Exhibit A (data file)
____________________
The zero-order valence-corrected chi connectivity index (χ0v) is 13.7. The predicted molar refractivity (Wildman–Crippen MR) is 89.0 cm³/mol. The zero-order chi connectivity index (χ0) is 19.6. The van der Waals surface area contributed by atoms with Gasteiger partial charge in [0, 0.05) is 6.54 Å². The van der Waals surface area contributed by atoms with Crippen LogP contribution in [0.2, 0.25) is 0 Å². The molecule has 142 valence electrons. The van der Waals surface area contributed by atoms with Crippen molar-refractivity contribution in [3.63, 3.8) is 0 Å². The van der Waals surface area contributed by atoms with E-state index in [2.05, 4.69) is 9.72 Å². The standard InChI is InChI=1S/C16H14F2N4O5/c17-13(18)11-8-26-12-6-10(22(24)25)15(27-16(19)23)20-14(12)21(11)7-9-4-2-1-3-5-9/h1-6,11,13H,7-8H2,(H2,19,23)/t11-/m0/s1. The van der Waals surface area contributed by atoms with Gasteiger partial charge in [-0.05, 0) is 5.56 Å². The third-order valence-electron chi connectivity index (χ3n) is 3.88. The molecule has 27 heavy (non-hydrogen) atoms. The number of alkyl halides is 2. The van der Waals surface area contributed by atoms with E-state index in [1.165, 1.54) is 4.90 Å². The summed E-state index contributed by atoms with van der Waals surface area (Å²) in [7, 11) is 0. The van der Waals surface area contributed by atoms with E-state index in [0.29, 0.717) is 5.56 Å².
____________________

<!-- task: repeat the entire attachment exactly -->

The zero-order valence-corrected chi connectivity index (χ0v) is 13.7. The predicted molar refractivity (Wildman–Crippen MR) is 89.0 cm³/mol. The zero-order chi connectivity index (χ0) is 19.6. The van der Waals surface area contributed by atoms with Gasteiger partial charge in [0, 0.05) is 6.54 Å². The van der Waals surface area contributed by atoms with Crippen LogP contribution in [0.2, 0.25) is 0 Å². The molecule has 142 valence electrons. The van der Waals surface area contributed by atoms with Crippen molar-refractivity contribution in [3.63, 3.8) is 0 Å². The van der Waals surface area contributed by atoms with E-state index in [2.05, 4.69) is 9.72 Å². The standard InChI is InChI=1S/C16H14F2N4O5/c17-13(18)11-8-26-12-6-10(22(24)25)15(27-16(19)23)20-14(12)21(11)7-9-4-2-1-3-5-9/h1-6,11,13H,7-8H2,(H2,19,23)/t11-/m0/s1. The van der Waals surface area contributed by atoms with Gasteiger partial charge in [-0.05, 0) is 5.56 Å². The third-order valence-electron chi connectivity index (χ3n) is 3.88. The molecule has 27 heavy (non-hydrogen) atoms. The number of alkyl halides is 2. The van der Waals surface area contributed by atoms with E-state index in [1.165, 1.54) is 4.90 Å². The summed E-state index contributed by atoms with van der Waals surface area (Å²) in [7, 11) is 0. The van der Waals surface area contributed by atoms with E-state index in [0.29, 0.717) is 5.56 Å².